I want to take a minute to give some personal kudos to the President of the Walker County Young Democrats, Chad Henderson, and a couple of his friends for bringing the bullying issue into the spotlight in my hometown.

Chad and some friends are tackling head on some incidents of bullying that have been happening at Ridgeland High School in Rossville, Georgia.  Let me tell you this, I went to Lakeview-Fort Oglethorpe High School, which is just down the road from Ridgeland so I know how things work up there, and these are some brave individuals to be willing to speak out and speak up for their fellow classmates.

Bullying happens everywhere, but in some parts of our state it’s an accepted part of everyday life…  for these young people to put their necks on the line shows so much about their character and makes me proud to know them.  Well done!


9 Responses to Bullying in North Georgia

  1. JMPrince says:

    The first thing we need to do is identify bullies, & those that ‘tacitly’ support bullies, and break that chain of accenting to things in secret you’d never imagine someone might do in the light of day. Me? I call out Newt for being a miserable bully. Again.

  2. Ed says:

    here’s my thing.I had more to say but can’t remember it. Looking at the last 30 years (or more) of well…any policies to “help children” and they’ve all pretty much failed abysmally. Nothing is going to stop bullying, period. I doubt the true efficacy of anything we’re doing (NOT THAT I’M SAYING WE SHOULD STOP, quite the opposite in fact) and I have a feeling we’ll end up with a situation like this where dudes are finally going to do something that will actually stop bullying and face assault charges while the bully gets nothing.


  3. JMPrince says:

    Yet another reminder from Think Progress.org that the issue seems to be inexplicably tied in with the battle against the Gay:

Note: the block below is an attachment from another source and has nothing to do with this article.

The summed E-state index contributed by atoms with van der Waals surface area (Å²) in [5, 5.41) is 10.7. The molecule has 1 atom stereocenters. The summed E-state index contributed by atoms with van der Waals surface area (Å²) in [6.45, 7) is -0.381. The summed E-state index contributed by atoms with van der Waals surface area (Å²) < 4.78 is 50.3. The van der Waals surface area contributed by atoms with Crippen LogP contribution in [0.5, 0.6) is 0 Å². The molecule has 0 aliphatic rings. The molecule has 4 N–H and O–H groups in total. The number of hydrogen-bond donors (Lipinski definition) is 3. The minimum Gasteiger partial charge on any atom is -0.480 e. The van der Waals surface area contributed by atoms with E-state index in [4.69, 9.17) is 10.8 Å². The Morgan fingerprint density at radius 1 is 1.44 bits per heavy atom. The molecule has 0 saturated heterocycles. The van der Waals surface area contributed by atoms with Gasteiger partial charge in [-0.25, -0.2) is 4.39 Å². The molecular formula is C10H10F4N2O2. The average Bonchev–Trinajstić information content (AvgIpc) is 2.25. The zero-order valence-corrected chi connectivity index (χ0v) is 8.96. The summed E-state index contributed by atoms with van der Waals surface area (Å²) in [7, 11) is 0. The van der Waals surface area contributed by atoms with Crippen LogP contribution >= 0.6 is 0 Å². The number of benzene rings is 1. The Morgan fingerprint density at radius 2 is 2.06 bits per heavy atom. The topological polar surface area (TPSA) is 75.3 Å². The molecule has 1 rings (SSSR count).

Which of course would be stale news to WV miner Sam Hall here:

    And EG, I think there are estimates that said that perhaps about 50% of the guns being found & brought to schools were claimed to be due to the fear of constant bullying.

    I think some kids are not cut out for the ‘factory farm’ method of teaching & should be removed from that context and placed in alternative schools. Often it’s a very small segment of the student population causing most of the troubles. And no, they’re not always the stereotypical ‘poor’ and/or ‘troubled kids’, but some of suburbia’s ‘best & brightest too’. Making the parents more responsible for their kids behavior and having more consequences from same might go a long way to try & address the issue more successfully. But as always there’s a breakdown in the chain of responsibility at several points. Often it’s a struggle to even get the school to recognize what’s going on, but only typically after some tragedy has happened. The parents are always another story too. Sad to say.

  4. EGaluszka says:

    Bullying would happen less if guns were allowed in schools. Just saying.

    • tiffany says:

      actually it wouldn’t because then you would have more
      dead people than bullyed , also none of this would have
      happened if stupid people like yourself would keep they’re
      opinion to their self . : )

  5. The Edinator says:

    Eh, I don’t know TBH. I was bullied pretty hardcore for a while, like really vile shit and I say that on reflection, not like because it happened to me.

    I also know/feel we do coddle kids way too much now. I guess I’m not pro-bullying but don’t know what can effectively or realistically be done.

    • Steve Golden says:

      “Coddle” is very different from preventing bullying. I don’t know if you know what it does to someone straight’s psyche to be constantly teased for being “gay,” a “faggot,” a “homo,” and the like. I can’t imagine what it would be like with a person struggling with their sexuality, especially in a place as harsh, conservative, and unforgiving as Walker County.

      No, we shouldn’t “coddle” people, but we shouldn’t let something that unequivocally leads to teen suicides and depression (not to mention a life of living hell) go unnoticed.

      • SFultonDiva says:

        I think we need to broaden our perspective of bullying. It’s not just reserved for those kids who are struggling with their sexuality.

        Many students are teased/bullied for many more reasons other than sexuality. These issues too drive kids into depression and suicide, its justthat the sexuality issue makes the headlines.

  6. Jules says:

    When the news woman said a bill had been dropped in the House and Senate was she speaking of the GA House, or the US House?

    I wish this folks would clarify….

    Thank you to all who do not remain silent when they see bullying. The long term effects of bullying are serious and significant.

    I hope that the school admin keeps it’s word, and that they will be held accountable.

    Thank you Chad. Please keep us posted.